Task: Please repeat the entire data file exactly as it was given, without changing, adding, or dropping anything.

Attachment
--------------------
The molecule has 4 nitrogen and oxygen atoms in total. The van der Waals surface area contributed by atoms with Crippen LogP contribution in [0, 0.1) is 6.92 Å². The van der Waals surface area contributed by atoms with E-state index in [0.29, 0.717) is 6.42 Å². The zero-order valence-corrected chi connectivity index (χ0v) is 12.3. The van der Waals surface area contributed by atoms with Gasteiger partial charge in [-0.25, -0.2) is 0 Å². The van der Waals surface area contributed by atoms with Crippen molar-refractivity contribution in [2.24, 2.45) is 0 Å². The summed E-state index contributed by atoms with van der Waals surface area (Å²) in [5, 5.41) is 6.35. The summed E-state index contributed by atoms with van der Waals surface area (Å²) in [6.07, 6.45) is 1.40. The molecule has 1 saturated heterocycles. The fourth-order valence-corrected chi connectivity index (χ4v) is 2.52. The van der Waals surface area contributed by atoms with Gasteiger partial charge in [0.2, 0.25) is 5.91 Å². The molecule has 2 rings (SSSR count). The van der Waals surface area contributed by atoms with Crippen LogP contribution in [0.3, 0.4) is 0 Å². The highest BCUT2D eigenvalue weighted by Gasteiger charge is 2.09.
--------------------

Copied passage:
The molecule has 4 nitrogen and oxygen atoms in total. The van der Waals surface area contributed by atoms with Crippen LogP contribution in [0, 0.1) is 6.92 Å². The van der Waals surface area contributed by atoms with E-state index in [0.29, 0.717) is 6.42 Å². The zero-order valence-corrected chi connectivity index (χ0v) is 12.3. The van der Waals surface area contributed by atoms with Gasteiger partial charge in [-0.25, -0.2) is 0 Å². The van der Waals surface area contributed by atoms with Crippen molar-refractivity contribution in [2.24, 2.45) is 0 Å². The summed E-state index contributed by atoms with van der Waals surface area (Å²) in [5, 5.41) is 6.35. The summed E-state index contributed by atoms with van der Waals surface area (Å²) in [6.07, 6.45) is 1.40. The molecule has 1 saturated heterocycles. The fourth-order valence-corrected chi connectivity index (χ4v) is 2.52. The van der Waals surface area contributed by atoms with Gasteiger partial charge in [0.2, 0.25) is 5.91 Å². The molecule has 2 rings (SSSR count). The van der Waals surface area contributed by atoms with Crippen LogP contribution in [0.3, 0.4) is 0 Å². The highest BCUT2D eigenvalue weighted by Gasteiger charge is 2.09.